range [46]. The relative deviations of the calculated principal Path I through Path IV (see Fig. 9) have been tabulated in Ref. [1].
and shear stress ranges with the test ones are defined as Each of the strain paths has the same maximum applied shear
dDr0x ¼ ðDr0x  Drx Þ=Drx , dDs0xy ¼ ðDs0xy  Dsxy Þ=Dsxy , respectively. and normal strain ranges, which equal to 1.39% and 0.8%, respec-
It can be seen from Table 2 that the maximum error is 7.7% and tively [1,12]. Path I is proportional, and Path II through Path IV
12.3% for the principal stress range and the shear stress range, have increasing degrees of non-proportionality [1,12]. In more
respectively. Most errors are within 10%. Experimental verification details, the non-proportional factors of Path I through Path IV are
shows that the incremental plasticity model with Garud’s hardening 0, 0.1, 0.2, and 0.77, respectively [12]. The variation of maximum
rule is reliable to calculate the stress of the thin tubular specimen normal stress with respect to the hardening factor, H, is shown
under axial–torsional loading. It can be observed from Fig. 7a that in Fig. 10. It can be seen from Fig. 10 that during non-proportional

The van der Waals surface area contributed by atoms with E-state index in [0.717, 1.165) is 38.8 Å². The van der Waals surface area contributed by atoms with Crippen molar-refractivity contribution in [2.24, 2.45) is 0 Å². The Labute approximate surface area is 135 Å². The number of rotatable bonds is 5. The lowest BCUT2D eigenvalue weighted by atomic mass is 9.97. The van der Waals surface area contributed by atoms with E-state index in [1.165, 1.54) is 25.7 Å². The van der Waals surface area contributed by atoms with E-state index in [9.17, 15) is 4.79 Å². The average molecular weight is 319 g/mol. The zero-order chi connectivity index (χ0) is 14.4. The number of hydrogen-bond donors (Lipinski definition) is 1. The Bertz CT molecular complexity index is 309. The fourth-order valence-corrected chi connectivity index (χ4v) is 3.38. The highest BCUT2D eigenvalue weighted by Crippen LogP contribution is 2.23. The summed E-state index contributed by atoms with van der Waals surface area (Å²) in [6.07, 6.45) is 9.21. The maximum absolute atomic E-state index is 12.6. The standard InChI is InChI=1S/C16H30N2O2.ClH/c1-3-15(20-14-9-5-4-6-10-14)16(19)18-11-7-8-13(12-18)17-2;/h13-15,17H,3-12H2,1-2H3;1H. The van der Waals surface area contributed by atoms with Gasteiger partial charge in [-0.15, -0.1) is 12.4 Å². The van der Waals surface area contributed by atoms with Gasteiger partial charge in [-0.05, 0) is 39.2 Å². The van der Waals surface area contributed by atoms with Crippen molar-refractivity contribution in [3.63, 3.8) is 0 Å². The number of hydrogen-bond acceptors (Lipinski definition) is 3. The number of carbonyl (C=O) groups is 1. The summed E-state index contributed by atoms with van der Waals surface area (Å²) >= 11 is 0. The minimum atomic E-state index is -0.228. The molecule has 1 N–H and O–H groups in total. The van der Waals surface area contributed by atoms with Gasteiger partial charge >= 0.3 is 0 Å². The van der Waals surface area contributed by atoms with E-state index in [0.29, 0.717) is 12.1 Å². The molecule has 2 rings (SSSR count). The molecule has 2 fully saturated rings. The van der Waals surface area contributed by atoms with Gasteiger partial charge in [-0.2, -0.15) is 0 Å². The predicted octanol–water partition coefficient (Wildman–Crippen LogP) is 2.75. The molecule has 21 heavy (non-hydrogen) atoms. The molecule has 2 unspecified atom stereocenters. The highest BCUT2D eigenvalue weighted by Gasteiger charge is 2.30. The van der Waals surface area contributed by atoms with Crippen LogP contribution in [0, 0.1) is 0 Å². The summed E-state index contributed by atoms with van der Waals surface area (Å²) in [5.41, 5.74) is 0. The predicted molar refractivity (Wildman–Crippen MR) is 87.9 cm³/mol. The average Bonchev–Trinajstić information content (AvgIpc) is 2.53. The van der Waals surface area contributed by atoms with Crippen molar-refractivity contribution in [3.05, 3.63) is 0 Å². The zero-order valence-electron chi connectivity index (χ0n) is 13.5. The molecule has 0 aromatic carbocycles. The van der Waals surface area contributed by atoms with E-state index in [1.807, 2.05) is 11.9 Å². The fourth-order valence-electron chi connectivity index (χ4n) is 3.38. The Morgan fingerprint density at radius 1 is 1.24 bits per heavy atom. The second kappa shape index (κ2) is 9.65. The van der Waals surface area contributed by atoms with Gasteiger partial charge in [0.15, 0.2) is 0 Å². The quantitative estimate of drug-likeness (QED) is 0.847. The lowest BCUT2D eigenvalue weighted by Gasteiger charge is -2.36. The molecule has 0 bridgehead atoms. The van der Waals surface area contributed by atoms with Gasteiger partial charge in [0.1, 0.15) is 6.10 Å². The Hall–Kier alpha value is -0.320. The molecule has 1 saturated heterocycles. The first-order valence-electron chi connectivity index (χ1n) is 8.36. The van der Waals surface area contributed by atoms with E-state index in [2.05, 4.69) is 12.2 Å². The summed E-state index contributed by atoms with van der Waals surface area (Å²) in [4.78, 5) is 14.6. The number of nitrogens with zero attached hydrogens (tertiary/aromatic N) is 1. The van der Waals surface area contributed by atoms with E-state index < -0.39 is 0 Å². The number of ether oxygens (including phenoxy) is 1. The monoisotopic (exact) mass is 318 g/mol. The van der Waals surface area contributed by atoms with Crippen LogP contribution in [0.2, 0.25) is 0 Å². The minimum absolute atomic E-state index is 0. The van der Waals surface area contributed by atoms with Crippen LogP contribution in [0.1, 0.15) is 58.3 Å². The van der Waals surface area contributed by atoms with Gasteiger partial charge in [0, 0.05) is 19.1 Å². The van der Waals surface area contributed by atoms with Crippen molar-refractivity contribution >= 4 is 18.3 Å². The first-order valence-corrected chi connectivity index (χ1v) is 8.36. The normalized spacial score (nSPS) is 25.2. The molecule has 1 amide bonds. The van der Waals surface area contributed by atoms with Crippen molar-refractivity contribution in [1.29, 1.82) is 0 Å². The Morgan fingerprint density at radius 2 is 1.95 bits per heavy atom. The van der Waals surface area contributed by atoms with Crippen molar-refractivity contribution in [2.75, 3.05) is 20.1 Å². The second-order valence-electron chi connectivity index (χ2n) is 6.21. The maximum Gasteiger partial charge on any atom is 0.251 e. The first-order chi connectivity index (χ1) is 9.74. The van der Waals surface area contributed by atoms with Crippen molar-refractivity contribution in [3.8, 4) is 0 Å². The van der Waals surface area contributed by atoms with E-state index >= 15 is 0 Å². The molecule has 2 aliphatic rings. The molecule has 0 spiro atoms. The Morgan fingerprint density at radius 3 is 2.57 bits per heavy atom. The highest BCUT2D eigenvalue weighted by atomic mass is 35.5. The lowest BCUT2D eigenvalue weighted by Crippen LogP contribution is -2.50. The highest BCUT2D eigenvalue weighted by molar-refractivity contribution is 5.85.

the predicted lifetime by the proposed model under uniaxial and straining the magnitude of the normal stress increases with
proportional loading is satisfactory. The data points fall mainly increasing the hardening factor, H. This tendency means that the
within an error factor of 2. Under the non-proportional loading proposed parameter, via its normal stress term to account for the
(see Fig. 7b), the predicted lifetime is somewhat more scattered. effect of the additional hardening caused by out-of-phase tests, is
However, most of the data points fall within an error factor of 3. able to account for this effect.
16 J. Li et al. / International Journal of Fatigue 68 (2014) 10–23

0.4 0.5
0.2 0.25

0 0

-0.2 -0.25

-0.4 -0.5
-0.4 -0.2 0 0.2 0.4 -0.5 -0.25 0 0.25 0.5

0.44 0.6
0.22 0.3

0 0

-0.22 -0.3

-0.44 -0.6
-0.44 -0.22 0 0.22 0.44 -0.6 -0.3 0 0.3 0.6

Fig. 8. The loading paths for validation of Garud’s hardening rule.

Table 2
Comparison between the incremental plasticity model with Garud’s hardening rule
and the test results of stress for thin tubular specimen.

Paths Deapp (%) Dcapp (%) Dr0x ðMPaÞ jdDr0x j (%) Ds0xy ðMPaÞ jdDs0xy j (%)
Drx ðMPaÞ Dsxy ðMPaÞ

A 0.29 0.62 356/358 0.6 273.6/262 5.5

B 0.83 0.444 675.4/680 0.7 127.6/120 6.3
C 0.82 0.426 783.8/728 7.7 334.6/298 12.3
D 0.528 1.13 722.4/690 4.7 442.8/408 8.5

Fig. 7. The accuracy of proposed model in assessing the fatigue lives of the
considered materials [14,42,46–57]: (a) uniaxial and proportional loading; (b) non-
proportional loading; and (c) with non-zero mean stress.

As mentioned previously, Fatemi–Socie [14] proposed to utilize Fig. 9. Proportional and non-proportional loading histories [12].